EE459 Neural Networks. Examples of using Neural Networks. Kasin Prakobwaitayakit Department of Electrical Engineering Chiangmai University. Two examples of real life applications of neural networks for pattern classification: RBF networks for face recognition
Download Policy: Content on the Website is provided to you AS IS for your information and personal use and may not be sold / licensed / shared on other websites without getting consent from its author.While downloading, if for some reason you are not able to download a presentation, the publisher may have deleted the file from their server.
Examples of using Neural Networks
Department of Electrical Engineering
RBF networks for face recognition
FF networks for handwritten recognitionAPPLICATIONS
All ten images for classes 0-3 from the Sussex database, nose-centred and subsampled to 25x25 before preprocessing
Training uses examples of images of the person to be recognized as positive evidence, together with selected confusable images of other people as negative evidence.Approach: Face unit RBF
Hidden layer contains p+a neurons:
p hidden pro neurons (receptors for positive evidence)
a hidden anti neurons (receptors for negative evidence)
Output layer contains two neurons:
One for the particular person.
One for all the others.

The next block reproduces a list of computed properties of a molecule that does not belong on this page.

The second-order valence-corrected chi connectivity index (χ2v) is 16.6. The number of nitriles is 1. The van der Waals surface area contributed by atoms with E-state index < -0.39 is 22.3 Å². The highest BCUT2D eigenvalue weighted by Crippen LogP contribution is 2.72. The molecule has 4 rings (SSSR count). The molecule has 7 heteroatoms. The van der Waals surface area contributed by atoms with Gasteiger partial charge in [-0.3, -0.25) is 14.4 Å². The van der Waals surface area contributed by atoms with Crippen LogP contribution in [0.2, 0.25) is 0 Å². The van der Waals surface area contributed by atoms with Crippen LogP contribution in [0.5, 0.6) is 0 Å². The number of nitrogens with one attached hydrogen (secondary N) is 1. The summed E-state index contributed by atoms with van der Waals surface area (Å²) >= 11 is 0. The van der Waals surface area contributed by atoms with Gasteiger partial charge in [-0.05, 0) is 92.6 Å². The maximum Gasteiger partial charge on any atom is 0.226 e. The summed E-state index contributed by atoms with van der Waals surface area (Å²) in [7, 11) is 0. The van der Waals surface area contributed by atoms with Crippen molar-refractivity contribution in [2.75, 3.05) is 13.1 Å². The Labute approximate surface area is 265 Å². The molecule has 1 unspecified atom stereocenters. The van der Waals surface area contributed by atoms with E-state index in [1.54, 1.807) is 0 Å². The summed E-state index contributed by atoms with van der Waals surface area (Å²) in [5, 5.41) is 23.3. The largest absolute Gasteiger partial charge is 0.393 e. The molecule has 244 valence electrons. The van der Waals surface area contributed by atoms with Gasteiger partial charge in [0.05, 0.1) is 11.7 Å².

The output is discarded if the absolute difference of the two output neurons is smaller than a parameter R.Network Architecture
of a pro neuron: the corresponding positive example
of an anti neuron: the negative example which is most similar to the corresponding pro neuron, with respect to the Euclidean distance.
Spread: average distance of the center vector from all other centers. If , h hidden nodes, H total number of hidden nodes then:
Weights: determined using the pseudo-inverse method.
A RBF network with 6 pro neurons, 12 anti neurons, and R equal to 0.3, discarded 23 pro cent of the images of the test set and classified correctly 96 pro cent of the non discarded images.The Parameters
This is combined with layer implementing subsampling to decrease the resolution and the sensitivity to distorsions.The Idea
Neurons of the feature map react to the same pattern at different positions in the input image.
For neurons in the feature map that are one neuron apart (in the matrix representation of the feature map) their templates in the input image are two pixels apart. Thus the input image is undersampled, and some position information is eliminated.
A similar 2-to-1 undersampling occurs as one goes from H1 to H2. The rationale is that although high resolution may be needed to detect a feature, its exact position need not be determined at equally high precision.Convolutional NN
Hidden layer H1: consists of 12 feature maps H1.1, … , H1.12.
It consists of 8x8 neurons.
Each neuron in the feature map has the same incoming weights , but is connected to a square at a unique position in the input image. This square is called a template.Architecture
Each neuron of the sub-sampling map is connected to a 5x5 square of H1.j, for each j in 8 of the 12 feature maps.
All neurons of the sub-sampling map share the same 25 weights.Architecture
Consists of30 neurons.
H3 is completely connected to the sub-sampling layer (H2).
Output layer: consists of 10 neurons, numbered 0, … , 9 and the neuron with the highest activation value is chosen. The digit recognized is equal to the cell number.
A Dutch master thesis on Le Cun shared weights NN:
master thesis of D. de Ridder:
“shared weights NN’s in image anlyses”, 1996